Report Preparation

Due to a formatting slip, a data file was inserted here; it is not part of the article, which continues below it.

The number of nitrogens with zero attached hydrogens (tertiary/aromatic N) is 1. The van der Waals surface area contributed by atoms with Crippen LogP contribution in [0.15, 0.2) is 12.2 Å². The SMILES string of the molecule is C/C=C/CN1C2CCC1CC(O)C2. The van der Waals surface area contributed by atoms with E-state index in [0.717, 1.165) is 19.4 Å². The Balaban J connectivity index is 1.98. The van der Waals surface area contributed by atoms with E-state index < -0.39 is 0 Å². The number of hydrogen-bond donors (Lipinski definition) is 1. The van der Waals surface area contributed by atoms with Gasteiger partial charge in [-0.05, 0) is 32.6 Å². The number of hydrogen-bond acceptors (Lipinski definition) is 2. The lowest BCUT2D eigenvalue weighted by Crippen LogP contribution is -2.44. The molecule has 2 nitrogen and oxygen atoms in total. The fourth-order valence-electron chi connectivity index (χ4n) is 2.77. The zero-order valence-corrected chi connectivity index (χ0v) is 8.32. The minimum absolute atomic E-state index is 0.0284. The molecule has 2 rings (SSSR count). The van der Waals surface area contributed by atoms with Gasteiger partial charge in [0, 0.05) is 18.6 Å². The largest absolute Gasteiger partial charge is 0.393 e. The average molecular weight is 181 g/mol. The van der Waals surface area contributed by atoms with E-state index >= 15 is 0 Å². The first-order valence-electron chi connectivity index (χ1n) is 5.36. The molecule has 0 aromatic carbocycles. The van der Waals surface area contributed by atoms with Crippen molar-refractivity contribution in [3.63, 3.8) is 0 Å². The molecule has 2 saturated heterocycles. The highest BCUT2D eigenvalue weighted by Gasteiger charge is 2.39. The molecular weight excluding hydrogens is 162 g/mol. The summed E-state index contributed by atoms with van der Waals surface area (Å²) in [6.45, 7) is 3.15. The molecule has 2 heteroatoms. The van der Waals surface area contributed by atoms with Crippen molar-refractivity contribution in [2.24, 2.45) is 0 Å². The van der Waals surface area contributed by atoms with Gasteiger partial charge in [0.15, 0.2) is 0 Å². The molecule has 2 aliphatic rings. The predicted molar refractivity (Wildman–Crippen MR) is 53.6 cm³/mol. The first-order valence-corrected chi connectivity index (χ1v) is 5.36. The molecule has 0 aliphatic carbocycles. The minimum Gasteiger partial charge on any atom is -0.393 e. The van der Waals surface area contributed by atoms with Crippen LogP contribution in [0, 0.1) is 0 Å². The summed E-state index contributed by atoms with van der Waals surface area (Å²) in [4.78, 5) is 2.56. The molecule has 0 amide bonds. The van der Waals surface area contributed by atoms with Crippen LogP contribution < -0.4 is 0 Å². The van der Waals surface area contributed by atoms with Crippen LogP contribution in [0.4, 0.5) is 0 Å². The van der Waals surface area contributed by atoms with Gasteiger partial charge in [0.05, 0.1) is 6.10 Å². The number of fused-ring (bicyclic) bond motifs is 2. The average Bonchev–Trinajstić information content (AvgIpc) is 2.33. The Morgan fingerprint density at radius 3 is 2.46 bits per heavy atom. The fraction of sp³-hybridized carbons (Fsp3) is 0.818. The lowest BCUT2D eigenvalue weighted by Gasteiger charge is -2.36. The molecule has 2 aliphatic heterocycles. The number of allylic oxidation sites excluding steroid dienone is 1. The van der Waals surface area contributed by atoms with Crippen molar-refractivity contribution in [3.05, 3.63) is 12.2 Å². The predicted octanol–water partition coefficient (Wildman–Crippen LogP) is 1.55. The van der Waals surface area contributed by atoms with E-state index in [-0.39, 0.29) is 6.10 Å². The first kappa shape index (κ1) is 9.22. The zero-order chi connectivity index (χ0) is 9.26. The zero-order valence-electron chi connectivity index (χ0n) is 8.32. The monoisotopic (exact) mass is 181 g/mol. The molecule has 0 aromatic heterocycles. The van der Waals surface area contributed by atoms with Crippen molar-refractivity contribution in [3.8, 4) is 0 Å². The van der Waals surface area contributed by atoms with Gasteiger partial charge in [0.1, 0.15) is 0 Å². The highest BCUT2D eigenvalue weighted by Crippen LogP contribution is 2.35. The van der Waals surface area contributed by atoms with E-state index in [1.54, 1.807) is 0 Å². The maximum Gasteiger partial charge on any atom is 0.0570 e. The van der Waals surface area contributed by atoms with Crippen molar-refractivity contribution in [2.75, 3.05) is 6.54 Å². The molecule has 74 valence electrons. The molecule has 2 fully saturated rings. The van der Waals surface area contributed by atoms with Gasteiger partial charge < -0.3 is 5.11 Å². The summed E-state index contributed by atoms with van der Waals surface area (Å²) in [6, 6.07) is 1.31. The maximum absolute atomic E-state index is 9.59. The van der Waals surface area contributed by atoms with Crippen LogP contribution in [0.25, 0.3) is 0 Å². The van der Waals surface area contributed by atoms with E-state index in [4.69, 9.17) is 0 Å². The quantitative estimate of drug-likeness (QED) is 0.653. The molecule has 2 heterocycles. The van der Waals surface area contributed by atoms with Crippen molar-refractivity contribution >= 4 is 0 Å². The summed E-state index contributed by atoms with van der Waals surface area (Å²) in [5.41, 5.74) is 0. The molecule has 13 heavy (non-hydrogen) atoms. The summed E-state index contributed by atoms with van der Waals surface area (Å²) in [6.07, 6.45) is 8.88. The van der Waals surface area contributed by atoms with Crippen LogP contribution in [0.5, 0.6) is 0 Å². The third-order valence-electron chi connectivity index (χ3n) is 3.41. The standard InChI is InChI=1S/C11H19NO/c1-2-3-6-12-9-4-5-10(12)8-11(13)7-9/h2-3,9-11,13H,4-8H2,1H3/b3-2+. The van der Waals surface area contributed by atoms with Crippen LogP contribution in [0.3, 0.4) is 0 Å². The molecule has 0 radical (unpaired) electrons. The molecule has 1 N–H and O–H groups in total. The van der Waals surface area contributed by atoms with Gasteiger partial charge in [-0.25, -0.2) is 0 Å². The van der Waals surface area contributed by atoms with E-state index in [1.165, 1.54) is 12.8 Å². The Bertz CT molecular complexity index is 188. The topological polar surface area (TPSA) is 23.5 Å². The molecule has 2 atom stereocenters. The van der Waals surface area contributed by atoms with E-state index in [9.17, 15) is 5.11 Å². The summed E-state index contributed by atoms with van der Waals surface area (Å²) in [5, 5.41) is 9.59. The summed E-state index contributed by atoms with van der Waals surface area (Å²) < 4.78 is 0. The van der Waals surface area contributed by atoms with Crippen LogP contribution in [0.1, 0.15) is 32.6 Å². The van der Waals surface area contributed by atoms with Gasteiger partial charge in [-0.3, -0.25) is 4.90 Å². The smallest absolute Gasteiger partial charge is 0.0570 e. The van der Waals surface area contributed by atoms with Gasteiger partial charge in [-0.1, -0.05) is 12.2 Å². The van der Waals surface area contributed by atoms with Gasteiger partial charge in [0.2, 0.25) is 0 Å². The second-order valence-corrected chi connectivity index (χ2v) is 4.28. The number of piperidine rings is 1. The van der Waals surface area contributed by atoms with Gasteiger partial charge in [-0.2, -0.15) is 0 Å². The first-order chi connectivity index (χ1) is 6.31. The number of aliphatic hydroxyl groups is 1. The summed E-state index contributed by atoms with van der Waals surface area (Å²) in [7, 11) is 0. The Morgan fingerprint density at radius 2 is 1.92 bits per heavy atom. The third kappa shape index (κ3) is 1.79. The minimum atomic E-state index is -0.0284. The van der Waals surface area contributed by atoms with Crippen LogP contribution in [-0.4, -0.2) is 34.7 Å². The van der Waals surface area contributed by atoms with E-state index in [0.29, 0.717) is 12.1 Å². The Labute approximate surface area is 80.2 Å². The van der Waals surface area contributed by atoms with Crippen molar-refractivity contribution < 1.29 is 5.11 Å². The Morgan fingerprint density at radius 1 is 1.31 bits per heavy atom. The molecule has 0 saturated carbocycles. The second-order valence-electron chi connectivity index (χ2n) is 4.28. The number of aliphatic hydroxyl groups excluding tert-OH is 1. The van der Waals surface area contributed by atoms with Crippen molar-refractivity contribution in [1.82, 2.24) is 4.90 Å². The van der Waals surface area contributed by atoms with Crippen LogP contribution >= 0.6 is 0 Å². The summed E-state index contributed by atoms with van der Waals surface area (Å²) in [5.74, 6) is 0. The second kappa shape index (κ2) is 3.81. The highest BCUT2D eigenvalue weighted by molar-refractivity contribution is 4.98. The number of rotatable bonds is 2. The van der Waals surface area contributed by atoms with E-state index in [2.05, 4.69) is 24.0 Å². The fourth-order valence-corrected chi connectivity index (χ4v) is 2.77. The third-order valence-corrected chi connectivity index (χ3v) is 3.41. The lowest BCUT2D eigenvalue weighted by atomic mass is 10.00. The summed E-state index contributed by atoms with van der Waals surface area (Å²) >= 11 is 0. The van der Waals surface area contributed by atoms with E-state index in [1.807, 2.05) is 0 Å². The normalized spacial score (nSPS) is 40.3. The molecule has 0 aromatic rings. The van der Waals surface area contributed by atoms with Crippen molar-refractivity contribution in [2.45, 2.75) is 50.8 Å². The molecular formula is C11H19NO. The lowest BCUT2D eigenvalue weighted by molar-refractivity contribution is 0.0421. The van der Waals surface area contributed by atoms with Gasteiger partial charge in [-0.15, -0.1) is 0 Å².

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2 BEFORE THE WRITING STARTS For the purposes of this discussion, it will be assumed that a major report must be prepared for a large external project with batch and pilot plant studies. The project has a single lead metallurgist, and a group of professionals will be preparing the report. Each Research report is comprised of front matter (the title page, covering letter, etc.) and chapters that can include text, tables, figures and appendix segments (in that order). The text is divided into sections and subsections, into which condensed tables and figures can be placed. Through long use, all parts of the text segments are referred to as sections, e.g. “the results shown in Section 3.1.2”. (In the mechanics of MS Word, the term “section” is used to describe part of a document file with a unique set of page characteristics. This usage will not be discussed.) 2.1 QUESTIONS TO BE ADDRESSED The following is a list of the salient questions that should be answered by the project and/or Process Development managers before writing commences: who is the report being prepared for; what do these readers expect; will the report be broadly distributed, including to those with a limited technical familiarity with the work; in the project proposal, what were the reporting requirements and how are these to be interpreted; how many manhours were proposed for reporting; and what is the deadline for transmittal to the client? The report author(s) will need clear guidance with respect to these issues. 2.2 RESULTS FROM TESTWORK Report preparation generally brings a project phase to a clear endpoint, perhaps launching another. The lead metallurgist should ensure that the following requirements have been met: that any pendin... ... middle of paper ... ...e sure of the technical content and interpretation, rather than figuring things out “on the fly”. The content should be focused to the heading above it, and include the following: an introduction with links to related sections; a setup for the data, including reference to data source(s); a presentation of reduced results in text, table or figure format; a focussed discussion, raising the points in order of importance; if lengthy comparisons to other results are required, consider adding appropriate subsections; indirect results and implications; and a “take away” conclusion and/or commercial applicability, if appropriate. If possible, the first draft for an entire chapter should be prepared before revisions begin to ensure that all of the major and minor topics have been adequately covered. Additional points of discussion may be revealed in this process.
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